Book Week: The Little Book of Hedge Funds
- Joshua M Brown
- August 5th, 2012
With one more month of summer to go, why not spend it catching up on some of the best financial books of the season? This is Book Week on TRB, a new one each day that you may have missed and should definitely buy/download.
Anthony Scaramucci has been involved with the hedge world for decades and he knows the industry cold. While clearly a proponent of hedge funds (his firm SkyBridge Capital allocates investor money to the industry), he's not afraid to look at some of the reasons why the game has grown more challenging and in some cases self-defeating.
One of the many benefits to being involved with financial media is that I get to meet people like Scaramucci and occasionally talk shop. Anthony and I have bumped into each other on the set of Fast Money a few times and we spoke about his book and the state of the hedge fund industry the other day.
I thought I'd relay some of what I came away with.
First, the most common knock on hedge funds - that they are struggling to even keep up with the major stock market indices, is a bit misleading. This is because in the total universe of hedge funds, the vast majority of players are the traditional long-short equity funds. And because the tape has been so trendless and choppy for so long, and because the global macro picture has mattered a lot more than individual company fundamentals, there is no doubt that these funds have struggled. And because there are so many of them in proportion to other strategies in the hedge fund aggregate, the misconception is that all hedge funds are struggling. Anthony walks me through why this isn't so, pointing to several strategies that are making the most of the moment right now. He says the challenge for SkyBridge, as it continues to monitor and re-weight the funds it is allocating to, is to make sure he's selecting not only the right managers but also the right mix of strategies for a given market environment. Not every flavor of fund is meant to shine in every environment.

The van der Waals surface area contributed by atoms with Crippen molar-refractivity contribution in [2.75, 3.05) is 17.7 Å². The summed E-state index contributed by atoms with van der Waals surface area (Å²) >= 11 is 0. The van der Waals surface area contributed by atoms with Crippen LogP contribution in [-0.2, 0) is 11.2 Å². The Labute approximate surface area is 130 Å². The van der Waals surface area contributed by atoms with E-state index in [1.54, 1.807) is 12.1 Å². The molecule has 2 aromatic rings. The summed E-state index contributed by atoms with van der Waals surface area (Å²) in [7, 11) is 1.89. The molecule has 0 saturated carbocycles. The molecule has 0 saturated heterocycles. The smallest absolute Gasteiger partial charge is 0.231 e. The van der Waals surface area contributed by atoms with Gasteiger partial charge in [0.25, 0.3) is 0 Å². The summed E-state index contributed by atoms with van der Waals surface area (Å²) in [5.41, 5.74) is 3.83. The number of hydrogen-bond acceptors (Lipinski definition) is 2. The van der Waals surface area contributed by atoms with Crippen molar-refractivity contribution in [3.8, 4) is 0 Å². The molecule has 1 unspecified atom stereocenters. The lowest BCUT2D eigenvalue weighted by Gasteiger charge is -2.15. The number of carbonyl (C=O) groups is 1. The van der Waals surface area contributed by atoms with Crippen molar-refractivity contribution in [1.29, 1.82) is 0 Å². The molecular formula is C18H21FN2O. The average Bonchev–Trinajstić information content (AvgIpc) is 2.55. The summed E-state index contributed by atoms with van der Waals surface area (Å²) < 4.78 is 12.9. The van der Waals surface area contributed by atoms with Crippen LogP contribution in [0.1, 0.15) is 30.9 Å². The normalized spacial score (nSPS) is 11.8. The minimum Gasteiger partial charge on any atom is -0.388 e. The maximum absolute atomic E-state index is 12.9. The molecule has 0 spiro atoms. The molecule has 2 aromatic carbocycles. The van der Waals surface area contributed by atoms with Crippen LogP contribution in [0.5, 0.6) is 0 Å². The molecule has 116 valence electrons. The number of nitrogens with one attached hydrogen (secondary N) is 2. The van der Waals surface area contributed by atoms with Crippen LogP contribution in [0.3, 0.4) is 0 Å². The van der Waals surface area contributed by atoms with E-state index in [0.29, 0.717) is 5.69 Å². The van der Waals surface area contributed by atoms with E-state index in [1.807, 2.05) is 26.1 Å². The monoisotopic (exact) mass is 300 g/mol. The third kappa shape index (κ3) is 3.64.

My favorite chapter of his book is probably the one that most of my readers will like the best as well - Chapter 10 deals with Anthony's start in the business (after washing out as an i-banker at Goldman in the late 80's) as well as a guide to getting into the business for the smart and ambitious. The readers are told everything they need to know about identifying funds to interview at, getting the interview, landing the job and even setting up shop on their own. He makes it very clear that the rewards (entrepreneurialism, earnings potential, etc) come only for those who actually want to work.
The book is 220 pages or so, you'll find yourself breezing through it in an afternoon or two and picking up great information all along the way. Don't miss it, it's well-written and fun.
Buy it here:
And follow Anthony on Twitter here:
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The Reformed Broker is a blog about financial markets and the economy. Joshua Brown is a New York City-based investment advisor for high net worth individuals, charitable foundations, retirement plans and corporations... More.